Jenny Lind

The Mystery of the Nightingale’s Figurehead

Just over twelve years ago in the Swedish countryside just outside Gothenburg a local Antiques dealer and his friend made a remarkable discovery, a local Jenny Lind - The Mystery of the Nightingales Figureheadfarmer had what he called a scarecrow for sale, and would they be interested in buying it, the dealer was Karl-Eric Svardskog his friend Gunter, the scarecrow would turn out to be a beautiful Ships Figurehead in the form of a young woman, a deal was made with the farmer, leaving Karl-Eric and Gunter to make the arrangements to move her out of the farmers barn, back to Karl-Eric home in Gothenburg, once this relatively short journey had been made, a more complex and arduous journey of research and discovery would occupy Karl-Eric for the next decade or more, a journey he is still on.

Almost a Lost Art

In the late summer of 1999, at a workshop in the South Devon village of HOLSWORTHY near Exeter, the culmination of just over five and a half months of arduous and hard work was coming to a satisfactory conclusion, Richard Barnett a local Devon woodcarver with an International reputation and gift for carving the unusual, was putting the finishing touches to a vast replica figurehead for the British Naval Frigate HMS TRINCOMALEE under restoration at the Jackson Dock, Hartlepool in the North East, few carvers in the World are fortunate enough to be given such a fascinating and in many ways unique opportunity to demonstrate an almost lost skill and art, as to replicate a figurehead of this size and importance.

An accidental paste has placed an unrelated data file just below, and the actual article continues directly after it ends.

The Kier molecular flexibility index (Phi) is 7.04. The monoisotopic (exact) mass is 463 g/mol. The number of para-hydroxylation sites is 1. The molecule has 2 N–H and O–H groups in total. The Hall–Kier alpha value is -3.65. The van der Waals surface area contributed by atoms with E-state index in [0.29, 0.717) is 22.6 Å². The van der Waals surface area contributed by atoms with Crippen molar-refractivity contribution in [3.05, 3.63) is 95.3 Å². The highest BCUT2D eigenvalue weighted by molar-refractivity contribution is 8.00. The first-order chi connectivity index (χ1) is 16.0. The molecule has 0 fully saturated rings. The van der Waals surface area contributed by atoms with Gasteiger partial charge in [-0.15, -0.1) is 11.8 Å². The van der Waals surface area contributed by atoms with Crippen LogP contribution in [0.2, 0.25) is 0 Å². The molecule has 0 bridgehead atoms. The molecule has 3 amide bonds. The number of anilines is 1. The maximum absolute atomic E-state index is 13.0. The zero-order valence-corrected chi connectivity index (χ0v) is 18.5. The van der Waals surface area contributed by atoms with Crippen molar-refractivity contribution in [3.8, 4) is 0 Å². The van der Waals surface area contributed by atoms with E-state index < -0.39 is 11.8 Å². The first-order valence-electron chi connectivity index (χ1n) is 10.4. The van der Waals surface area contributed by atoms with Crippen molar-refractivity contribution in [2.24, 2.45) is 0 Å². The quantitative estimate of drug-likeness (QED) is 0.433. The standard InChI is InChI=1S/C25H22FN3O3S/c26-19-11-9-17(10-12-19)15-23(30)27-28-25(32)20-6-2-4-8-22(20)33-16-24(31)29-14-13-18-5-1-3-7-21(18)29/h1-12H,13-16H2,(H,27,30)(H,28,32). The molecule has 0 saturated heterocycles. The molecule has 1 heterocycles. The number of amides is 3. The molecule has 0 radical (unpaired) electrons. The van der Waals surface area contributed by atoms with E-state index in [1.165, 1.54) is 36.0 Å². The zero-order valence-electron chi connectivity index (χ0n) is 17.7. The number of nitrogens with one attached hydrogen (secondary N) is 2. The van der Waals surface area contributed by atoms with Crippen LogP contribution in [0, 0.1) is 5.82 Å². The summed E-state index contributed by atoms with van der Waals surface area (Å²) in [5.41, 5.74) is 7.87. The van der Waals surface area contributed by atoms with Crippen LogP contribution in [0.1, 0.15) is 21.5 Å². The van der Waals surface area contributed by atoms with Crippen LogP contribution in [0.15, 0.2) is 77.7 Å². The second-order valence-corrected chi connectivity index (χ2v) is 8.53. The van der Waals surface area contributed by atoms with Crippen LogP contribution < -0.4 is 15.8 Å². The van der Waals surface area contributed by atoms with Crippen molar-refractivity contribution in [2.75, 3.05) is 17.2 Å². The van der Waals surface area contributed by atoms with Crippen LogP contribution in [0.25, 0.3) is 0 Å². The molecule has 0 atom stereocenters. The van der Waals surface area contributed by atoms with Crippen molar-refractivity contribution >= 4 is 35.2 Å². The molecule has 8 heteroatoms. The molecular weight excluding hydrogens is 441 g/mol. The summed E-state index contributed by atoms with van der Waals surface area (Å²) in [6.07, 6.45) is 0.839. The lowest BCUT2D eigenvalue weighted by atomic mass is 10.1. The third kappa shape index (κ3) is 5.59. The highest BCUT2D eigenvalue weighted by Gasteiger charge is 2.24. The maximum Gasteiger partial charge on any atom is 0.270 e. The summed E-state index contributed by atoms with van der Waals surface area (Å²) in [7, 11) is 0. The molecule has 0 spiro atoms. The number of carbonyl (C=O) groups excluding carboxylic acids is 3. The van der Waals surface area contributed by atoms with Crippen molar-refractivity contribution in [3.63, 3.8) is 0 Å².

Old Ships Figureheads & Stern

REVIEWED by Richard Hunter Figurehead Historian.
Prior to its original publication in 1925 by Halton & T. Smith of London, very little material had been published in the United Kingdom, on the subject of Decorative Maritime woodcarving, both in the Naval and Merchant traditions, specifically the area around the ships figurehead and the stern carvings, that was apart from the very occasional magazine article, appearing in such publications as the Century and Gentleman magazines, Illustrated London News, or The Strand magazine plus a number of other relatively obscure publications from the late 1890’s onwards, even then the treatment of the subject could be seen as was somewhat casual in it’s approach, and at the same time loose in it’s overall detail, errors and miss identifications published in one article would be repeated almost verboten in others, little of the material held in the archives of the British Admiralty or the Public records office was used or taken into account, without a doubt as a Naval historian Leonard Carr-Laughton understood and appreciated the subject and took great care with his meticulous and painstaking research in both public and private archives, in the United Kingdom , North and South Europe.

Ship’s Figureheads

By Hans Jurgen Hansen and Clas Broder Hansen
REVIEWED by Richard Hunter Figurehead Historian. 

Figureheads By Hans Jurgen Hansen and Clas Broder HansenThis very interesting book is almost a photographic essay on the Worlds surviving Ships Figureheads with a feast of over 100 illustrations both black and white and full page colour images of Naval and Merchant carvings taken from the collections of Museums around the World, with a selection of carvings that have been fortunate enough to survive the visitations of a hard working life at sea, situated as they are high above the pounding sea, in all weathers, many have been tragically removed from the scenes of great maritime disasters, others less dramatically disregarded when the vessel had unfortunately outlived it’s working life.

The Search for the Lady Agnes

New Book published by the St Agnes Museum Trust

Image of Book CoverREVIEWED by Richard Hunter Figurehead Historian.
In this new book Roger Radcliffe tells the fascinating story of the Cornish built schooner “Lady Agnes” built in 1877 for trade in both the Mediterranean and North America, with just over 70 years service, this new book is a fascinating glimpse into the world of late nineteenth and early twentieth century British maritime trade.